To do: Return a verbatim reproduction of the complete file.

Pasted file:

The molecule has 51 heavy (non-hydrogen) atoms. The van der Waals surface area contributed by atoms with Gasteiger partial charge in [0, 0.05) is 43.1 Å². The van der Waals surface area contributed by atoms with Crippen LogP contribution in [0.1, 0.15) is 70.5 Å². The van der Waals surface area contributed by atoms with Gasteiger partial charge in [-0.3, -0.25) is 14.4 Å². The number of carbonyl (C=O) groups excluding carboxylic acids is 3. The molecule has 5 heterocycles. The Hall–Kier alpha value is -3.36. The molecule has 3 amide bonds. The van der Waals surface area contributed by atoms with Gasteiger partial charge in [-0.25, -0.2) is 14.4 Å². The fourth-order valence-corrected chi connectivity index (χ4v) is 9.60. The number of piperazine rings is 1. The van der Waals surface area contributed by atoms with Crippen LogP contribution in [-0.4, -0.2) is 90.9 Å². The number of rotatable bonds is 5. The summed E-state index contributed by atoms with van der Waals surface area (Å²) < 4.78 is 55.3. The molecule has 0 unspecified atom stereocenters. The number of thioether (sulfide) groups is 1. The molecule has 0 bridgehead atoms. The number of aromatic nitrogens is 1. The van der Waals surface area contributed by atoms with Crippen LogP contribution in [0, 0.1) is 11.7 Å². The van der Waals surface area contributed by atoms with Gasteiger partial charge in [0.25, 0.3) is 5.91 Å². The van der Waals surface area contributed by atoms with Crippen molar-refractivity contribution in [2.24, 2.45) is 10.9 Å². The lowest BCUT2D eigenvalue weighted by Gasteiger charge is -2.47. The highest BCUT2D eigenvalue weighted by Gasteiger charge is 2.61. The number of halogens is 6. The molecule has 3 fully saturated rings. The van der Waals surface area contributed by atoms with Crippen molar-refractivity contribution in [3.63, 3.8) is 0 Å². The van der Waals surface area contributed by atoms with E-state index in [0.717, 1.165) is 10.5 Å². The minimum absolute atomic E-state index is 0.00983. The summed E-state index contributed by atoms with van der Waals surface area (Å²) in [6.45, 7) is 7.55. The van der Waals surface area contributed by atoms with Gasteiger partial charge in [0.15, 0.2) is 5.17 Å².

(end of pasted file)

The molecule has 51 heavy (non-hydrogen) atoms. The van der Waals surface area contributed by atoms with Gasteiger partial charge in [0, 0.05) is 43.1 Å². The van der Waals surface area contributed by atoms with Crippen LogP contribution in [0.1, 0.15) is 70.5 Å². The van der Waals surface area contributed by atoms with Gasteiger partial charge in [-0.3, -0.25) is 14.4 Å². The number of carbonyl (C=O) groups excluding carboxylic acids is 3. The molecule has 5 heterocycles. The Hall–Kier alpha value is -3.36. The molecule has 3 amide bonds. The van der Waals surface area contributed by atoms with Gasteiger partial charge in [-0.25, -0.2) is 14.4 Å². The fourth-order valence-corrected chi connectivity index (χ4v) is 9.60. The number of piperazine rings is 1. The van der Waals surface area contributed by atoms with Crippen LogP contribution in [-0.4, -0.2) is 90.9 Å². The number of rotatable bonds is 5. The summed E-state index contributed by atoms with van der Waals surface area (Å²) < 4.78 is 55.3. The molecule has 0 unspecified atom stereocenters. The number of thioether (sulfide) groups is 1. The molecule has 0 bridgehead atoms. The number of aromatic nitrogens is 1. The van der Waals surface area contributed by atoms with Crippen LogP contribution in [0, 0.1) is 11.7 Å². The van der Waals surface area contributed by atoms with Gasteiger partial charge in [0.25, 0.3) is 5.91 Å². The van der Waals surface area contributed by atoms with Crippen molar-refractivity contribution in [2.24, 2.45) is 10.9 Å². The lowest BCUT2D eigenvalue weighted by Gasteiger charge is -2.47. The highest BCUT2D eigenvalue weighted by Gasteiger charge is 2.61. The number of halogens is 6. The molecule has 3 fully saturated rings. The van der Waals surface area contributed by atoms with Crippen molar-refractivity contribution in [3.63, 3.8) is 0 Å². The van der Waals surface area contributed by atoms with E-state index in [0.717, 1.165) is 10.5 Å². The minimum absolute atomic E-state index is 0.00983. The summed E-state index contributed by atoms with van der Waals surface area (Å²) in [6.45, 7) is 7.55. The van der Waals surface area contributed by atoms with Gasteiger partial charge in [0.15, 0.2) is 5.17 Å².